Interview | FFS 5 with Cole Patenaude

Gentleman blues purveyor Cole Patenaude recalls shades of Tom Petty and Huey Lewis with the playful jaunt of he and his bands’ music. Their latest tunes, of which Are You Happy Now? is comprised, are fun-loving romps of consummate musicianship and showmanship alike. Never has the ensemble been tighter or encompassed more of a vibrant vision, and Patenaude time-and-again proves himself to be the ever-capable frontman at its crux. Emboldening, electric, and eclectic, Patenaude and the band are on fire like never before.

Thusly, For Folk’s Sake is happy to invite Patenaude to the ‘FFS 5’ table. The artist’s answers to our ongoing interview series offer a window into the life of the bluesman, both in and out of the musical scape.

Are You Happy Now? is available to stream and purchase now.

Please tell us a bit about yourself. Where are you from and how did you get started in music? Any defining moments along the path to present day?

I currently live just outside of Vancouver, but I’m originally from a magical little place called Horsefly, right smack dab in the middle of British Columbia, Canada. Much of my family still lives there and them and the quiet and the stars and the pristine waters are never too far from my mind. There’s a lot of beautiful music to be found in that country, and that’s where most of my best memories are from.

My musical journey absolutely started with my family. I was on stage playing bongos in the family band with my dad and three sisters when I was about 3 or 4. I then stepped away from music for probably 10 years, quit my bongos and piano and voice lessons in favor of dirt bikes and Tonka trucks, but hindsight will get ya and man do I wish I had stuck with those lessons! When my oldest sister Pharis took up the guitar when I was in my early teens I just thought it was so wonderful what she was doing with it that I just had to give it a try. It seems to have caught on a bit. I still play her old guitar everyday, my dad bought it from her for my 16th birthday and it just keeps getting better.

As for defining moments I don’t have so many yet but being able to say that I was the opening act for two of my incredibly talented sisters feels real good. I’ve always looked to them for inspiration and guidance and they’ve always been there for me!

As an artist, how do you define success?

I’d have to say success comes in so many different places that I don’t think I could pin it down to just any one thing. I feel like I’ve found success in the friendship and understanding my bandmates and I have grown. I feel like I find success every time the build in the guitar solo peaks right at the chord change and it just feels right. I feel successful when anyone comes and shares how the music has made them feel or think. I feel success when we’ve booked a gig!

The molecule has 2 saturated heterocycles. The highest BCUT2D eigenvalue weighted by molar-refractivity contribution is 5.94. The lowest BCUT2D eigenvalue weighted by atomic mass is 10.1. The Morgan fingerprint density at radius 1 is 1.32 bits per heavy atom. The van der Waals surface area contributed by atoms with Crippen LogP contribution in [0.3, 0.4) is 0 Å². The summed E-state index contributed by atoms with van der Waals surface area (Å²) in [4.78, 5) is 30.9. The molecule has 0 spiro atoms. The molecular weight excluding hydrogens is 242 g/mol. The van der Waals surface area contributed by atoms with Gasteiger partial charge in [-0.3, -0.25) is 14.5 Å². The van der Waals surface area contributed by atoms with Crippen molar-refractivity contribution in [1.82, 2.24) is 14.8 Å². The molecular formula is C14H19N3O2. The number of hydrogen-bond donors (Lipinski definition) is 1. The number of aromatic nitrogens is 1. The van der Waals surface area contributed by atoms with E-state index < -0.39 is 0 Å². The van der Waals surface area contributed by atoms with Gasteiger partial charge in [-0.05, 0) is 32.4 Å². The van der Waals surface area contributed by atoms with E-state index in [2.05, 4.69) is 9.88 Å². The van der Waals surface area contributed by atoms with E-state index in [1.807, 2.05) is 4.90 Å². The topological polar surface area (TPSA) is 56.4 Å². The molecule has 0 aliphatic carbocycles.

What do you find your greatest struggle to be when it comes to the music business?

I seem to be struggling with making music my full time job. Right now I work as a mechanic and then do music when I get home or on my days off, and I just don’t make enough doing that yet to be able to quit wrenching. I went and had 3 beautiful daughters and until making music can buy them shoes and breakfast I’ll keep on fixing cars. I get made fun of a bit at work as I often sing while I wrench but jokes on them I’ve come up with some good songs that way!

What do you think is the most realistic goal you can achieve as an artist and as a band? What do you hope to achieve?

Might have spoiled this one with my previous answer but my true goal is to make playing music be what supports my family. I don’t feel the need for riches but I’d sure love to take my music as far around the world as I can, travelling and growing with the band, taking my girls to new and interesting places and finding the songs in everything.

Outside of music, what do you like to do that you feel contributes to the creativity that you tap into for your music?

I’m a sucker for a good book, I love an exciting video game I can play with my friends, and I never get tired of taking a good corner on a well tuned motorcycle. If any of those things aren’t available I’ll most likely be playing guitar or being far too sarcastic with my kids. Thanks so much for this!

Words by: Jonathan Frahm